International African Association

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Flag of International African Association as well as the Congo Free State (1877–1908) and the Belgian Congo (1908–1960).

The International African Association (in full, "International Association for the Exploration and Civilization of Central Africa"; in French Association Internationale Africaine, and in full Association Internationale pour l'Exploration et la Civilisation de l'Afrique Centrale) was a front organization established by the guests at the Brussels Geographic Conference of 1876, an event hosted by King Leopold II of Belgium. The Association was used by King Leopold ostensibly to further his purportedly altruistic and humanitarian projects in the area of Central Africa, the area that was to become Leopold's privately controlled Congo Free State. King Leopold volunteered space in Brussels for the International African Association's headquarters, and there were to be national committees of the association set up in all the participating countries, as well as an international committee. Leopold was elected by acclamation as the international committee's first chairman, but said that he would serve for one year only so that the chairmanship could rotate among people from different countries.

The new body was welcomed throughout Europe (contributions were sent by the Rothschilds and Viscount Ferdinand de Lesseps) and the national committees were to be headed by grand dukes, princes, and other royals, but most of them never got off the ground.[1] The international committee met once in the following year, reelected Leopold as chairman, despite his earlier pledge not to serve again, and then disintegrated. Nevertheless, thanks to the Association, Leopold succeeded in his goal of convincing the Belgian people and the major powers of Europe that his interest in Africa was purely altruistic and humanitarian-oriented. The Association was succeeded by the short-lived Committee for Studies of the Upper Congo, and the International Association of the Congo, which eventually dissolved when Leopold renamed the area the Congo Free State.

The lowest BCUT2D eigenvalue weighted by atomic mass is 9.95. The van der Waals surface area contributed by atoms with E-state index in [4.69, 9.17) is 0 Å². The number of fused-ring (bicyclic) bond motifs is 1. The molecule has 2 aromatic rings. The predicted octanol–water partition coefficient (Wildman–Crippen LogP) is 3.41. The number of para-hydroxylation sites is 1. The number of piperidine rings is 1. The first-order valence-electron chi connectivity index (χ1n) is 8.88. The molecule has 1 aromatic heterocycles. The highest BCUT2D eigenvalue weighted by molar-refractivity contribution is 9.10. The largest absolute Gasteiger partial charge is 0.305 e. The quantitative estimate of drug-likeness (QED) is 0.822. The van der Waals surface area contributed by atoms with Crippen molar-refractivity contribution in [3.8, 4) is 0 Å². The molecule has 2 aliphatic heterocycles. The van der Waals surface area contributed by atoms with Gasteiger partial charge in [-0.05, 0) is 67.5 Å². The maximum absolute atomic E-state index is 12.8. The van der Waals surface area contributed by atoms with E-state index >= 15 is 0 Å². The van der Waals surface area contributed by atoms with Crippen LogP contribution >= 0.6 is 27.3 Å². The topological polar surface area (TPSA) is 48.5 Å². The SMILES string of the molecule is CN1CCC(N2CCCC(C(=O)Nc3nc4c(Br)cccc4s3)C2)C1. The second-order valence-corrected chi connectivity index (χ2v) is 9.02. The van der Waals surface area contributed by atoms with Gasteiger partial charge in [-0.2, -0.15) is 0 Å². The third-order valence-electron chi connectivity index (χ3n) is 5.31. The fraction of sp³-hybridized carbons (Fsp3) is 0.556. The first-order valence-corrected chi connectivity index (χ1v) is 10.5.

The organization was created at the 1876 Brussels Geographic Conference to which Leopold invited nearly forty well-known experts, who were mainly schooled in the geographic sciences or were wealthy philanthropists. They hailed from a number of European countries. As a result, the Association was originally conceived as a multi-person, scientific, and humanitarian assembly but it quickly became dominated by Leopold and his economic interests in Africa. Originally, the stated goal of the group was to "discover" the largely unexplored Congo and 'civilize' its natives, whence it full name "International Association for the Exploration and Civilization of Central Africa". In his novella Heart of Darkness, the author Joseph Conrad therefore sarcastically referred to the Association as "the International Society for the Suppression of Savage Customs".[2] The Association was intended to be a joint effort on the parts of all European countries present at the Conference, however, each nation formed its own national committee for exploration which would, in theory, share information with the whole of the Association, hence, a cooperative effort. However, national economic interests quickly took precedence over the group's supposedly philanthropic ideals. Each of these committees organized nationalized expeditions into the African interior and there was very little sharing of information, resulting in each nation claiming certain portions of African land for themselves.